BERLIN, GERMANY — Germany has substantially modified the ‘Skilled Immigration Act,’ aimed at attracting more skilled immigrant workers.
The Federal Council ratified these changes following their passage by the Parliament in June 2023 and initial approval by the Federal Cabinet.
The updated law will emulate the Canadian points-based system to create new opportunities and ease restrictions, transitioning Germany towards a more immigrant-friendly stance.
This marks a departure from Germany’s traditional hesitancy towards increasing regular migration.
The amended act offers three distinct avenues for entering Germany. IT specialists, in particular demand, can obtain the EU blue card, provided they have a recognized qualification.
The updated act lowers the salary threshold for these individuals, reduces the need for professional experience, and waives the necessity for German language proficiency.
Furthermore, the Act eases qualification requirements, enabling skilled workers with a professional qualification recognized in their home country and a minimum of two years’ work experience to enter Germany without needing their degree recognized beforehand. This effectively cuts down bureaucracy and expedites the process.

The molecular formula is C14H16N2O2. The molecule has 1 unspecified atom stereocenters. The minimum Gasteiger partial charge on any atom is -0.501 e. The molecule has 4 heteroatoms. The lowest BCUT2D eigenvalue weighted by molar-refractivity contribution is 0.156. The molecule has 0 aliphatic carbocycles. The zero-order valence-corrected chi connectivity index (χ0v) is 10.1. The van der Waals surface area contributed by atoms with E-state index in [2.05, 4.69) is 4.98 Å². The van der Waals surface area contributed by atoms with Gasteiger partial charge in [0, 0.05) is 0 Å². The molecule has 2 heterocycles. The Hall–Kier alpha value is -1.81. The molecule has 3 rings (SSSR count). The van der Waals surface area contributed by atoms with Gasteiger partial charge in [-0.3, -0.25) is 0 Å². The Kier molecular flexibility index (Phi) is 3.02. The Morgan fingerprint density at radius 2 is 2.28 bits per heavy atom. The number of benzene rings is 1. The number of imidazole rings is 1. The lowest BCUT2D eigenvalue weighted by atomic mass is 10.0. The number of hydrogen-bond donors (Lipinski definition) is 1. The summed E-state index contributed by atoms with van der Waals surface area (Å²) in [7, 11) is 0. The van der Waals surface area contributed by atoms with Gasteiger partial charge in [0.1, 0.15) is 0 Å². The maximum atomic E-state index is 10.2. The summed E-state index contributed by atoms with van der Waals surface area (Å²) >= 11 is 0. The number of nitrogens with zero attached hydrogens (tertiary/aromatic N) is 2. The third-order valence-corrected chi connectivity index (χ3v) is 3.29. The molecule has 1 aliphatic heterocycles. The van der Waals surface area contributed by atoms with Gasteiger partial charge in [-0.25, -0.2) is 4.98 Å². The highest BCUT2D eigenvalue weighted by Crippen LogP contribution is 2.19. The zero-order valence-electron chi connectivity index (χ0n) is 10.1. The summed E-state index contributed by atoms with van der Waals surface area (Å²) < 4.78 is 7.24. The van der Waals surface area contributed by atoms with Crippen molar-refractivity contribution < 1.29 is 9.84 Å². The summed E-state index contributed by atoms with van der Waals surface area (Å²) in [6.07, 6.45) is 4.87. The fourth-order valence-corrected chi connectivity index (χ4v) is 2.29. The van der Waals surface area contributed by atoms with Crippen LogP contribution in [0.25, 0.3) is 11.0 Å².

In addition, an ‘opportunity card’ has been introduced for potential contributors to the labor market who don’t yet have a specific job offer. This card can be extended up to two years if the holder secures an employment contract or a binding job offer for qualified employment in Germany, subject to approval from the Federal Employment Agency.
Reuters reports that, based on the government’s draft legislation, these modifications could bring an additional 60,000 workers annually from non-EU countries.
Moreover, the Western Balkans regulation will see an extension and a quota increase, allowing up to 50,000 nationals from six Western Balkan states to immigrate to Germany yearly without demonstrating their professional qualification.
Although these changes aim to bolster Germany’s economy by filling skilled worker gaps, experts caution that the law’s effectiveness hinges on its practical implementation and adequate administrative backing.